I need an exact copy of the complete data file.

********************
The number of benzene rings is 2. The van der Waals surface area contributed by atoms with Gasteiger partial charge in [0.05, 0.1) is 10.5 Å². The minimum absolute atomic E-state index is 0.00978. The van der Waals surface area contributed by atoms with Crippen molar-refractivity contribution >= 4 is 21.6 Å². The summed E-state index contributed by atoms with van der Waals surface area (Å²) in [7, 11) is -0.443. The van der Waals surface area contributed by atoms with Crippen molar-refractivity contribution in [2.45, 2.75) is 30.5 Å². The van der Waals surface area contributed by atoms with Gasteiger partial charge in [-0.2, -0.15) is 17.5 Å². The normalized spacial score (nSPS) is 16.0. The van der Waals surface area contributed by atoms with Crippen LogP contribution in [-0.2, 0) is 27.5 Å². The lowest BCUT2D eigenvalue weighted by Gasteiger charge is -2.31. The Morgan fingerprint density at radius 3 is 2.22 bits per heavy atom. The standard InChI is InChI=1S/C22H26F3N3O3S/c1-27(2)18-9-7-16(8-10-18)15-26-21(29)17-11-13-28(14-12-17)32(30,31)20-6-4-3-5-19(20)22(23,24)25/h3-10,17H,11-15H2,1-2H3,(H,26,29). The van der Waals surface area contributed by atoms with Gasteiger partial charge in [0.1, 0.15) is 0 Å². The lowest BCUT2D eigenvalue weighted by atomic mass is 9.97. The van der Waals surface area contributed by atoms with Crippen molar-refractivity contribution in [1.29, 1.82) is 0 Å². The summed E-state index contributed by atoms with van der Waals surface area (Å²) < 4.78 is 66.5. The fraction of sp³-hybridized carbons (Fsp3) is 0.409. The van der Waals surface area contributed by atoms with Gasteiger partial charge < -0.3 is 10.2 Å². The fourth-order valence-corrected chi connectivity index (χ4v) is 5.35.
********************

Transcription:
The number of benzene rings is 2. The van der Waals surface area contributed by atoms with Gasteiger partial charge in [0.05, 0.1) is 10.5 Å². The minimum absolute atomic E-state index is 0.00978. The van der Waals surface area contributed by atoms with Crippen molar-refractivity contribution >= 4 is 21.6 Å². The summed E-state index contributed by atoms with van der Waals surface area (Å²) in [7, 11) is -0.443. The van der Waals surface area contributed by atoms with Crippen molar-refractivity contribution in [2.45, 2.75) is 30.5 Å². The van der Waals surface area contributed by atoms with Gasteiger partial charge in [-0.2, -0.15) is 17.5 Å². The normalized spacial score (nSPS) is 16.0. The van der Waals surface area contributed by atoms with Crippen LogP contribution in [-0.2, 0) is 27.5 Å². The lowest BCUT2D eigenvalue weighted by Gasteiger charge is -2.31. The Morgan fingerprint density at radius 3 is 2.22 bits per heavy atom. The standard InChI is InChI=1S/C22H26F3N3O3S/c1-27(2)18-9-7-16(8-10-18)15-26-21(29)17-11-13-28(14-12-17)32(30,31)20-6-4-3-5-19(20)22(23,24)25/h3-10,17H,11-15H2,1-2H3,(H,26,29). The van der Waals surface area contributed by atoms with Gasteiger partial charge in [0.1, 0.15) is 0 Å². The lowest BCUT2D eigenvalue weighted by atomic mass is 9.97. The van der Waals surface area contributed by atoms with Crippen molar-refractivity contribution in [1.29, 1.82) is 0 Å². The summed E-state index contributed by atoms with van der Waals surface area (Å²) < 4.78 is 66.5. The fraction of sp³-hybridized carbons (Fsp3) is 0.409. The van der Waals surface area contributed by atoms with Gasteiger partial charge < -0.3 is 10.2 Å². The fourth-order valence-corrected chi connectivity index (χ4v) is 5.35.